Recent increase in information technology expenditures portends an uptick, led by local governments, reports CDW IT Monitor.
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IT spending in the government sector is poised for an uptick, with investment expectations among decision makers at their highest since August 2008, according to a monthly survey that tracks IT spending.
In October, IT spending expectations for the government sector increased six points from September, to 69, the highest level in more than two years, according to the CDW IT Monitor.
The trend shown by these results is good news for technology vendors, which rely on the government sector for growth and have seen earnings flag because of squeezed IT budgets. Earlier this week, Cisco Systems blamed lackluster earnings results on, among other things, a 48% drop in state government orders in the third quarter.
The CDW IT Monitor has been tracking monthly IT spending since the beginning of the U.S. economic recession in 2007. In fact, the percentage of government decisions makers who say they will invest in new software is the highest figure since the Monitor launched in December of that year.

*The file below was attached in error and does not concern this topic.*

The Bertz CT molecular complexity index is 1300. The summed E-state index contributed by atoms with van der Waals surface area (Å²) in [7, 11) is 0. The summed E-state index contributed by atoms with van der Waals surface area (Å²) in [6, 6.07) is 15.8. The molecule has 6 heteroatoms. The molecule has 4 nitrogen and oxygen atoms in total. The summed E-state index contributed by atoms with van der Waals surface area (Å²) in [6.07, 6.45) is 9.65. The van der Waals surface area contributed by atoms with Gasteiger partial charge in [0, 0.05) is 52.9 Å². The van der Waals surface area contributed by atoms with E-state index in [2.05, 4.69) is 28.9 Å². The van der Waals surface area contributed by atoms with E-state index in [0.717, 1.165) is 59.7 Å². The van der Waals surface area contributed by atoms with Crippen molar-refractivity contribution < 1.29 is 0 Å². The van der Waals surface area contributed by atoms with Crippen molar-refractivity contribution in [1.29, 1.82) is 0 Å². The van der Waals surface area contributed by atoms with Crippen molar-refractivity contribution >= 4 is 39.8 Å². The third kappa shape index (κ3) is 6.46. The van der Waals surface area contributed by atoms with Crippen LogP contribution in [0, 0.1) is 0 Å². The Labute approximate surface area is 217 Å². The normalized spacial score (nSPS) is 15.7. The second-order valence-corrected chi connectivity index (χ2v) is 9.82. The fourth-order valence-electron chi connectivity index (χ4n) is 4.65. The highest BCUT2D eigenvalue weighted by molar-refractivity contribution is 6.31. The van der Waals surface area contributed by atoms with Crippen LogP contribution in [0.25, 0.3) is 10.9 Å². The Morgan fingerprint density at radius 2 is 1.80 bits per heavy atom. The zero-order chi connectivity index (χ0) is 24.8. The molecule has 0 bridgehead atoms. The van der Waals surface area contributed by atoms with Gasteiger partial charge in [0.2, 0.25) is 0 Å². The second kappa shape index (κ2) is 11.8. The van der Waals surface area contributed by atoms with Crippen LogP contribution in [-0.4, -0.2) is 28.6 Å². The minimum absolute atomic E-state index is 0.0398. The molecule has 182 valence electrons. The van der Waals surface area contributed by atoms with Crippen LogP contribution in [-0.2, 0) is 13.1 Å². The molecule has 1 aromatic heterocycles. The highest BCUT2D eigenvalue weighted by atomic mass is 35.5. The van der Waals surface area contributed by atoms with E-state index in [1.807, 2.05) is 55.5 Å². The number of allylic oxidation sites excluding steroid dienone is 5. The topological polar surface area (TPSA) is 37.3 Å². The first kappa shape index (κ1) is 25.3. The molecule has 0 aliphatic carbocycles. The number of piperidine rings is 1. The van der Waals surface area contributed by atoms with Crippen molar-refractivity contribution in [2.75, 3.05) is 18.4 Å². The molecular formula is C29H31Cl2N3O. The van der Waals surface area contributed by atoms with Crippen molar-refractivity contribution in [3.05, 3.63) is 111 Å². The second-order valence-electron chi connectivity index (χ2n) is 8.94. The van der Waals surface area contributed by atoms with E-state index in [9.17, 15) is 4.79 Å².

Though government IT budgets are still tight, state and local officials in particular are "prepared to spend money to save money in the long run," CDW COO Thomas E. Richards said in a press statement.
The possibility of imminent hardware purchases also looks promising, according to the survey, with 84 percent of local governments planning to replace or install hardware in the next six months.
Indeed, it's local governments above all segments that likely will lead the sector out of its spending slump, according to CDW, which said confidence there seems to be the strongest for growth.
In addition to eyeing hardware purchases, 85 percent of local governments also plan to replace or install software in the next six months, a figure that represents a 10-percentage-point jump since August, according to the survey.
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